Hi @Manda and welcome to our world, it is daunting to those who are diagnosed. @Tot has given you a very comprehensive answer. In addition to what she has said you need to know where your nearest Parkinsons Nurse is, this information you should be able to obtain from your GP Surgery. With xmas out of the way you should be able to speak to one, they are, in my opinion, worth their weight in gold. Perhaps when the time is right you could give us an update on your progress. If you have any questions you want to ask then we are always about and are ready to provide you with answers. The thing with this Forum is you’re not alone we are all in the same boat. Take care and stay safe.


Hi Les, and a ‘thank-you’ too for your reply. I contacted everyone I could think of - Memory Clinic/GP/hospital social worker/care providers. The GP was again not very helpful - he read out my husband’s hospital discharge letter where it stated he has mild Parkinson’s at which point I must admit I became icily polite and asked if not being able to walk/talk properly and having no co-ordination was what he considered mild! He said I could have a copy of the letter but it showed no name of the neurological consultant concerned. As I was waiting in the surgery he asked me to go talk to him and he said he had spent a whole hour going through the case and that he had already referred my husband to the neurological department last September but was not clear as to if this had been followed up at all. He had been in contact with the secretary to (hopefully) get some urgency into my husband being seen. I also managed to make him to do a home visit today so that he could see for himself how my husband was. The occupational therapist is also coming out today to assess hubbie. So something is happening. As to contacting the Parkinson’s nurse - we have no formal diagnosis so can’t go down that route yet. But personally I am back on an even keel and able to think more clearly.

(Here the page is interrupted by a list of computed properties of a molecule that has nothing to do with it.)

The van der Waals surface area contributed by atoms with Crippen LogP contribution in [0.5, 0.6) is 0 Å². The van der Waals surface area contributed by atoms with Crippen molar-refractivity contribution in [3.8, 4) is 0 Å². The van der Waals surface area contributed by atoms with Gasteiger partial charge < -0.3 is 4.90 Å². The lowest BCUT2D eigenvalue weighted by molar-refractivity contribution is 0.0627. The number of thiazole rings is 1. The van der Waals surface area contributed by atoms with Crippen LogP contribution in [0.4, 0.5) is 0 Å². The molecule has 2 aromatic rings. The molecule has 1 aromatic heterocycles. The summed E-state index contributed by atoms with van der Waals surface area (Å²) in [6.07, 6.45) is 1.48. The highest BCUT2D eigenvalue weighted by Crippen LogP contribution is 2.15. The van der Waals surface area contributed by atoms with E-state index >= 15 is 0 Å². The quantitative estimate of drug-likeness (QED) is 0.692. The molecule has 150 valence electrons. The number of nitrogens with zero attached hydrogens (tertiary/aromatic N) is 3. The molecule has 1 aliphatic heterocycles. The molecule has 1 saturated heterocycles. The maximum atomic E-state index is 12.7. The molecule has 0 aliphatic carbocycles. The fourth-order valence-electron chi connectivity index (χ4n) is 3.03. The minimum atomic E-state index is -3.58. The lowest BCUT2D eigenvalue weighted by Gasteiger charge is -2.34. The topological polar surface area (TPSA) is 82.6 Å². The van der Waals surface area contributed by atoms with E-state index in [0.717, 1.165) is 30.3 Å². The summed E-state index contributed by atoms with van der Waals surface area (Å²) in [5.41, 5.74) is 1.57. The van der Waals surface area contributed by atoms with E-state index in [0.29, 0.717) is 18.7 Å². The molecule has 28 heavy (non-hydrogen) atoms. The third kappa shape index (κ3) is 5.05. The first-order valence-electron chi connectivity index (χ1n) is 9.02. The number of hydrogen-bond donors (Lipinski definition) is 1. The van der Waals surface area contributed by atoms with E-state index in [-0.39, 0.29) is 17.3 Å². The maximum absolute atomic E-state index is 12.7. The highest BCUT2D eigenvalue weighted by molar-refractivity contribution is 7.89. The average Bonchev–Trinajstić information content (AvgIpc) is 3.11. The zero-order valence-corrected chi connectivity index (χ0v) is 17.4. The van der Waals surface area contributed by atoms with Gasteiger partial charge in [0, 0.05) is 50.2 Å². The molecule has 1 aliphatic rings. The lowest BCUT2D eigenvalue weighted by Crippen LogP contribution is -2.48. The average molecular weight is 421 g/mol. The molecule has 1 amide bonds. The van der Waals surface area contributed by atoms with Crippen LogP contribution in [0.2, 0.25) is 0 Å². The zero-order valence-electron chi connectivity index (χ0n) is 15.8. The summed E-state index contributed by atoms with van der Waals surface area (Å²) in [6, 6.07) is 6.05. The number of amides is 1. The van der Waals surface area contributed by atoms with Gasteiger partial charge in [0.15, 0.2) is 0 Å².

Hi again @Manda I am pleased to read that you have stuck to your guns and stood firm over your husbands condition and that something is getting done at long last. At least you can draw some peace of mind from what @Tot put in her post and that you’re feeling comfortable in dealing with your husbands situation. As I said before you are never alone on this Forum as someone will come to your aid. Take care.


Hi Manda
I haven’t looked at the Parkinsons site for a long time but I felt that I couldn’t not respond to your message.

I am so sorry that you and your husband have gone through such a horrendous time. I truly emphasise when you feel you have nowhere to turn and to have all of this happen during Covid is just too much to deal with.

I think that Tot has given you the most comprehensive response which is great.

My own personal experience is that my mum has had Parkinsons since 2003 so during those 17 years I have learned a lot. My mum is 79 years old.

She has had lots of falls in recent times and over the past 6 years has had many health complications and hospital stays.

Your husband’s rapid decline from the fall is not something that I have experienced with my mum. How old is your husband? I will only say that I have had to challenge lots of doctors and nurses over the years. Really insist when you know something is not right.

The Parkinsons Helpine will be a good initial support to let off steam and have someone listen to you. If you are not getting the answers you need from your GP, then ask to speak to a different one. Ask to see proof that you are now in the system to see the Neurologist. Even if you are not able to physically see the Neurologist during this time, you should be able to have a telephone appointment.

If you have any other questions, let me know. I have most certainly been there!